When teachers push back against Republican school “reforms,” Republicans like to say “this isn’t about the adults.” Yet all the Republican “reforms” seem to be targeted at teachers (the adults) rather than at the students (the kids). Taking away a teacher’s job security, by essentially eliminating seniority and weakening tenure, isn’t about the kids. Trying to take away a teacher’s pension isn’t about the kids. Making teachers pay more for their health insurance isn’t about the kids. Belittling teachers by comparing them to screaming kids who haven’t earned their allowance isn’t about the kids. Weakening an honorable profession will in no way help the kids.
Luckily, Democrats have a plan that is about the kids. Senate Majority Leader Gretchen Whitmer is offering students motivation to succeed in school. Whitmer’s Michigan 2020 plan would send every Michigan kid to college using tax money from closed business loopholes. Should it be passed into law, this plan would revolutionize education in Michigan. Two things separate the Democrat’s plan from the Republican’s plan. First, it really is about the kids. Second, the plan follows a proven model. Finland has one of the best, if not the best, public education systems in the world. Part of the reason for their success is that they offer college for free. In America, too many students know early on they won’t have the resources they need to attend college, and therefore many of the scholastic challenges they face don’t seem worth the effort. The Michigan 2020 plan could change that mindset, and that could lead to huge improvements in school performance. A scholastic magazine article lists another reason that Finland’s system is so good. In their culture teachers are given the same respect as doctors. We already know Republicans are against respect for teachers, it would be a good bet that they will also be against closing tax loopholes in order to send kids to college. In fact, I have yet to see any Republican policy that puts kids ahead of adults. The reasons are clear. Kids don’t vote, kids don’t contribute to campaigns, and most importantly, kids aren’t wealthy business owners.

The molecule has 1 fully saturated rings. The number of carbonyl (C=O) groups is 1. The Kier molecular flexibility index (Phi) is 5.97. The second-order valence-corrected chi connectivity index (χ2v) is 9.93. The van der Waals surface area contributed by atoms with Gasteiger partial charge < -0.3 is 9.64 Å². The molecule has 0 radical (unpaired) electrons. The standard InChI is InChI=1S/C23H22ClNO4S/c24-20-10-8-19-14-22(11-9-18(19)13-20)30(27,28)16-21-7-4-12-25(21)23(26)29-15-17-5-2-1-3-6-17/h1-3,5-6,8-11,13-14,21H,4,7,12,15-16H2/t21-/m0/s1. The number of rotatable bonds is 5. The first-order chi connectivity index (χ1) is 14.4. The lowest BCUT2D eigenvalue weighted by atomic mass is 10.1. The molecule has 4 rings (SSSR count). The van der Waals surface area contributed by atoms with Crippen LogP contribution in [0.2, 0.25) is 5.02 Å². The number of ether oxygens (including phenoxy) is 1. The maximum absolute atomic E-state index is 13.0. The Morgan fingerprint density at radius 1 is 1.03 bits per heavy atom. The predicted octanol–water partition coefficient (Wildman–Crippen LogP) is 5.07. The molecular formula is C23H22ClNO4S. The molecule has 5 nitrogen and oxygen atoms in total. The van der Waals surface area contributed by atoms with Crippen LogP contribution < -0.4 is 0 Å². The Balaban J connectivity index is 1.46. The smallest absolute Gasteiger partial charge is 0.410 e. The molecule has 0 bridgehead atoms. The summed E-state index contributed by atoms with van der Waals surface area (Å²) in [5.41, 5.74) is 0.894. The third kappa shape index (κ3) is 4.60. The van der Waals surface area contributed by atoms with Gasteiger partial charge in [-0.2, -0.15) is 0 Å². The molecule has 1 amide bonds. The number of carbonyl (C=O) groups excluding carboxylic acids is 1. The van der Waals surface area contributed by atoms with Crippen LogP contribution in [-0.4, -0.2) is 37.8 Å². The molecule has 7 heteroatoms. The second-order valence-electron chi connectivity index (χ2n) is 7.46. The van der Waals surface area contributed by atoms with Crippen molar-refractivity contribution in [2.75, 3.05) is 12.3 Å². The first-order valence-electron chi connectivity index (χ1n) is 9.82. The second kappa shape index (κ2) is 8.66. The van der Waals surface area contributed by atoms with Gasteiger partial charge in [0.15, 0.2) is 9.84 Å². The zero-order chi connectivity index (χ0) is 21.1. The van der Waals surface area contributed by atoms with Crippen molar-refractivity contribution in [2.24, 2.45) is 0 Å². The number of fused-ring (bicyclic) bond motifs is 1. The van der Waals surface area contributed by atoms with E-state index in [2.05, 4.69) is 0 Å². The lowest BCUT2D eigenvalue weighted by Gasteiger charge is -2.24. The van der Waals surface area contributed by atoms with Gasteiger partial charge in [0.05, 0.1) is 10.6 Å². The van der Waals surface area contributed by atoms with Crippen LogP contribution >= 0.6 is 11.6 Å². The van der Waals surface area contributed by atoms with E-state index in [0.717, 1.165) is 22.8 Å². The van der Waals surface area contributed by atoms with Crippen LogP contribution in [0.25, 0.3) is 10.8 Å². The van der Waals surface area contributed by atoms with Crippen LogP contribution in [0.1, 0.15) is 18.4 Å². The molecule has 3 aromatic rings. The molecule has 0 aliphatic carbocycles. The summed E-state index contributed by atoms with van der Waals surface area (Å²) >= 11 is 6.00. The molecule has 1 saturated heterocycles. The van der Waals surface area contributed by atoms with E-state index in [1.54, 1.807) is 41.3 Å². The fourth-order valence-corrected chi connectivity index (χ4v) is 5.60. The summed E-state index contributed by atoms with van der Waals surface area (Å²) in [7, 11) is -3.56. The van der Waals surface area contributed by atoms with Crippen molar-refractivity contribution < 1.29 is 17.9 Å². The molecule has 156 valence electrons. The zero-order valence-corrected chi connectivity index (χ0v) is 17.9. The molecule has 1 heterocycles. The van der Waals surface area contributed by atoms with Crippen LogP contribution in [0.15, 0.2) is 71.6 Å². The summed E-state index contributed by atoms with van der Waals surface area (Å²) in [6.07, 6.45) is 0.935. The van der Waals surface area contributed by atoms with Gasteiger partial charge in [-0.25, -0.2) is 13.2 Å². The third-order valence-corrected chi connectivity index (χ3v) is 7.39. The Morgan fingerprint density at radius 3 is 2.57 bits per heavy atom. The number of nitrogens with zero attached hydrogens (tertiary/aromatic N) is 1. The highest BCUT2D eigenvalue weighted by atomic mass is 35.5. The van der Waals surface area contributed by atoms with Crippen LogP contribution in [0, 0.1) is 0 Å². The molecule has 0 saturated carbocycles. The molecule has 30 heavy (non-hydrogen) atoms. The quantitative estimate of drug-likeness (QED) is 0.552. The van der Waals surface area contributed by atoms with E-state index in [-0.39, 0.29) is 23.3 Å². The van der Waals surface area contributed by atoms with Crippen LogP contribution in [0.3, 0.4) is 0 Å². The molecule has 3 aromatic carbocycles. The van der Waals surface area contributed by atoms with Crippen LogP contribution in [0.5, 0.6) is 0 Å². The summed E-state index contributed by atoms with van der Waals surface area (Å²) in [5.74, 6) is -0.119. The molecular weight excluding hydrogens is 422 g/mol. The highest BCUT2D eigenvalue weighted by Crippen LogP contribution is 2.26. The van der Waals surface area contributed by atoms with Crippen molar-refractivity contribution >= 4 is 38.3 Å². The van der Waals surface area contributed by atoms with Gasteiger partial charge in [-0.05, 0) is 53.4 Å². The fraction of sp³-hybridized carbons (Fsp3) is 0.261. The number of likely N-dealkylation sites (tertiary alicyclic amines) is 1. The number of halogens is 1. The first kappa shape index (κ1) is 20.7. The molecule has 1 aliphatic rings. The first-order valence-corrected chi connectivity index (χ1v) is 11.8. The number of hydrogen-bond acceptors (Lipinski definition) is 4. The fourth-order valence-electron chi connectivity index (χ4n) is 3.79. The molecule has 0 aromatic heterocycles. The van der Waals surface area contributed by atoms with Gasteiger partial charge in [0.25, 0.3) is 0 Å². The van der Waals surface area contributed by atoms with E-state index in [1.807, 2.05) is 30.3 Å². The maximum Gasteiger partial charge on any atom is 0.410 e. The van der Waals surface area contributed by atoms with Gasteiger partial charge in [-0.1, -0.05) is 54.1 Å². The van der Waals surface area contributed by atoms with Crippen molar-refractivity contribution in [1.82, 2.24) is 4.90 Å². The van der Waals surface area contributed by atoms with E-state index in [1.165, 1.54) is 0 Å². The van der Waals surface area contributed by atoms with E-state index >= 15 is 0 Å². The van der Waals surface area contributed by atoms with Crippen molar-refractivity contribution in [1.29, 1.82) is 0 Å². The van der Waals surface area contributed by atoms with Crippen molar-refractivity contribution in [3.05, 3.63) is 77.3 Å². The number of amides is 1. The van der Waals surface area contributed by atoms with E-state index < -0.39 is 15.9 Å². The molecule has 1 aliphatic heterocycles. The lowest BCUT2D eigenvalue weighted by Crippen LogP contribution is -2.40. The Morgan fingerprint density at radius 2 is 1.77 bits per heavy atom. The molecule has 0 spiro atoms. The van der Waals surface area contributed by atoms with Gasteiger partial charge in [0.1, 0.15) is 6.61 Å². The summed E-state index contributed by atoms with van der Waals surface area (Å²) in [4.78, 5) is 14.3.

(Note: Almost all Finland’s teachers are unionized in case you wondered).